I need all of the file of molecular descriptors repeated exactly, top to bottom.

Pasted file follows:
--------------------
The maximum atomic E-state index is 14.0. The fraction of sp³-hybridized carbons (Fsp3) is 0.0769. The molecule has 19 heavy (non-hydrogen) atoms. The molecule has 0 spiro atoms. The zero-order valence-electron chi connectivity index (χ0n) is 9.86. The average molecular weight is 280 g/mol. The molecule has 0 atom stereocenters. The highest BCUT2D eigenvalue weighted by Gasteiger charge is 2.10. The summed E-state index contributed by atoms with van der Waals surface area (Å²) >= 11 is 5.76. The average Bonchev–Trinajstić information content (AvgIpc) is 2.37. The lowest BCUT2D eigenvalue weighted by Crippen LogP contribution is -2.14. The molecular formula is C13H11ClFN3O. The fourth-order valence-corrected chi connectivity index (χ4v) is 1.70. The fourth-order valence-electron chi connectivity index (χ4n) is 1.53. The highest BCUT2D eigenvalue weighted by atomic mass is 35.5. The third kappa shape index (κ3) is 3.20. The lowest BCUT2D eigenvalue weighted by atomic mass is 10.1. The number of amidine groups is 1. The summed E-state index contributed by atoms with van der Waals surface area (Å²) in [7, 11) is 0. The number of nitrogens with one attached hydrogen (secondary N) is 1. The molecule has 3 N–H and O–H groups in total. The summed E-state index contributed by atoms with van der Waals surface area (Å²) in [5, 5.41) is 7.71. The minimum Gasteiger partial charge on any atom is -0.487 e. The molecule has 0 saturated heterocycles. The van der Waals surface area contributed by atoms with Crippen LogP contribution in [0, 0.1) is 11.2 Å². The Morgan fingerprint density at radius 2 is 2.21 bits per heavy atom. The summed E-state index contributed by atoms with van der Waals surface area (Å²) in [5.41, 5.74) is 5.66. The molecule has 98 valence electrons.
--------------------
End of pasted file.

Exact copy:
The maximum atomic E-state index is 14.0. The fraction of sp³-hybridized carbons (Fsp3) is 0.0769. The molecule has 19 heavy (non-hydrogen) atoms. The molecule has 0 spiro atoms. The zero-order valence-electron chi connectivity index (χ0n) is 9.86. The average molecular weight is 280 g/mol. The molecule has 0 atom stereocenters. The highest BCUT2D eigenvalue weighted by Gasteiger charge is 2.10. The summed E-state index contributed by atoms with van der Waals surface area (Å²) >= 11 is 5.76. The average Bonchev–Trinajstić information content (AvgIpc) is 2.37. The lowest BCUT2D eigenvalue weighted by Crippen LogP contribution is -2.14. The molecular formula is C13H11ClFN3O. The fourth-order valence-corrected chi connectivity index (χ4v) is 1.70. The fourth-order valence-electron chi connectivity index (χ4n) is 1.53. The highest BCUT2D eigenvalue weighted by atomic mass is 35.5. The third kappa shape index (κ3) is 3.20. The lowest BCUT2D eigenvalue weighted by atomic mass is 10.1. The number of amidine groups is 1. The summed E-state index contributed by atoms with van der Waals surface area (Å²) in [7, 11) is 0. The number of nitrogens with one attached hydrogen (secondary N) is 1. The molecule has 3 N–H and O–H groups in total. The summed E-state index contributed by atoms with van der Waals surface area (Å²) in [5, 5.41) is 7.71. The minimum Gasteiger partial charge on any atom is -0.487 e. The molecule has 0 saturated heterocycles. The van der Waals surface area contributed by atoms with Crippen LogP contribution in [0, 0.1) is 11.2 Å². The Morgan fingerprint density at radius 2 is 2.21 bits per heavy atom. The summed E-state index contributed by atoms with van der Waals surface area (Å²) in [5.41, 5.74) is 5.66. The molecule has 98 valence electrons.